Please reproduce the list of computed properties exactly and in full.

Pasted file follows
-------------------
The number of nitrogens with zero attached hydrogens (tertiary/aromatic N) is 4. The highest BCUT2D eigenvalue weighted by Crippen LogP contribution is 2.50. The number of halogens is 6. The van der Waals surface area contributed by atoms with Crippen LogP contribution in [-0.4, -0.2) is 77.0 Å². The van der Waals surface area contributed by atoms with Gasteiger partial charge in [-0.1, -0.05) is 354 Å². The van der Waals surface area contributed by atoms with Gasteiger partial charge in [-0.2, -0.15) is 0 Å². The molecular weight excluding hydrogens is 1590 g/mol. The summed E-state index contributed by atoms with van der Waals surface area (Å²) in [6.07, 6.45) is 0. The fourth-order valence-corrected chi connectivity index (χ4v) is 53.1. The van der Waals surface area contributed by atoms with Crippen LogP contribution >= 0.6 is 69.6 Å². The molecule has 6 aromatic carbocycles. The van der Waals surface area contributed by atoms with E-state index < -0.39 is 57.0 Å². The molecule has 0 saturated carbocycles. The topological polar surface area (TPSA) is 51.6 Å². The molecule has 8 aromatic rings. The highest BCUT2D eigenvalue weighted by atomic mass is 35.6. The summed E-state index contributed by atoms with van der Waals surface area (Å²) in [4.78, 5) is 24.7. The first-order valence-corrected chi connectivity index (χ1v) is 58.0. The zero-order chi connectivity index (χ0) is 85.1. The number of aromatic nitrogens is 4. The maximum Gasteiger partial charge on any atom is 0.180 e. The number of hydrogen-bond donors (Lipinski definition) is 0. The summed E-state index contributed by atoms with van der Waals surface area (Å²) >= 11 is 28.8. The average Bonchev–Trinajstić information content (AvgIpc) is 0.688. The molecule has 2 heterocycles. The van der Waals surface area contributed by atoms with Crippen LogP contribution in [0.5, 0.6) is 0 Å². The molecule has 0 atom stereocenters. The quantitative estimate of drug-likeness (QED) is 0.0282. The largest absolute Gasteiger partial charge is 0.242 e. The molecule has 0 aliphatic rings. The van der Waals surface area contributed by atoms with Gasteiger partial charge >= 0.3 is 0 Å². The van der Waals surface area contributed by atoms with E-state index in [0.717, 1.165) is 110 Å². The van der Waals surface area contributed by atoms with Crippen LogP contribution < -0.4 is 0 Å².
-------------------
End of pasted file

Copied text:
The number of nitrogens with zero attached hydrogens (tertiary/aromatic N) is 4. The highest BCUT2D eigenvalue weighted by Crippen LogP contribution is 2.50. The number of halogens is 6. The van der Waals surface area contributed by atoms with Crippen LogP contribution in [-0.4, -0.2) is 77.0 Å². The van der Waals surface area contributed by atoms with Gasteiger partial charge in [-0.1, -0.05) is 354 Å². The van der Waals surface area contributed by atoms with Gasteiger partial charge in [-0.2, -0.15) is 0 Å². The molecular weight excluding hydrogens is 1590 g/mol. The summed E-state index contributed by atoms with van der Waals surface area (Å²) in [6.07, 6.45) is 0. The fourth-order valence-corrected chi connectivity index (χ4v) is 53.1. The van der Waals surface area contributed by atoms with Crippen LogP contribution >= 0.6 is 69.6 Å². The molecule has 6 aromatic carbocycles. The van der Waals surface area contributed by atoms with E-state index < -0.39 is 57.0 Å². The molecule has 0 saturated carbocycles. The topological polar surface area (TPSA) is 51.6 Å². The molecule has 8 aromatic rings. The highest BCUT2D eigenvalue weighted by atomic mass is 35.6. The summed E-state index contributed by atoms with van der Waals surface area (Å²) in [4.78, 5) is 24.7. The first-order valence-corrected chi connectivity index (χ1v) is 58.0. The zero-order chi connectivity index (χ0) is 85.1. The number of aromatic nitrogens is 4. The maximum Gasteiger partial charge on any atom is 0.180 e. The number of hydrogen-bond donors (Lipinski definition) is 0. The summed E-state index contributed by atoms with van der Waals surface area (Å²) >= 11 is 28.8. The average Bonchev–Trinajstić information content (AvgIpc) is 0.688. The molecule has 2 heterocycles. The van der Waals surface area contributed by atoms with Crippen LogP contribution in [0.5, 0.6) is 0 Å². The molecule has 0 atom stereocenters. The quantitative estimate of drug-likeness (QED) is 0.0282. The largest absolute Gasteiger partial charge is 0.242 e. The molecule has 0 aliphatic rings. The van der Waals surface area contributed by atoms with Gasteiger partial charge >= 0.3 is 0 Å². The van der Waals surface area contributed by atoms with E-state index in [0.717, 1.165) is 110 Å². The van der Waals surface area contributed by atoms with Crippen LogP contribution < -0.4 is 0 Å².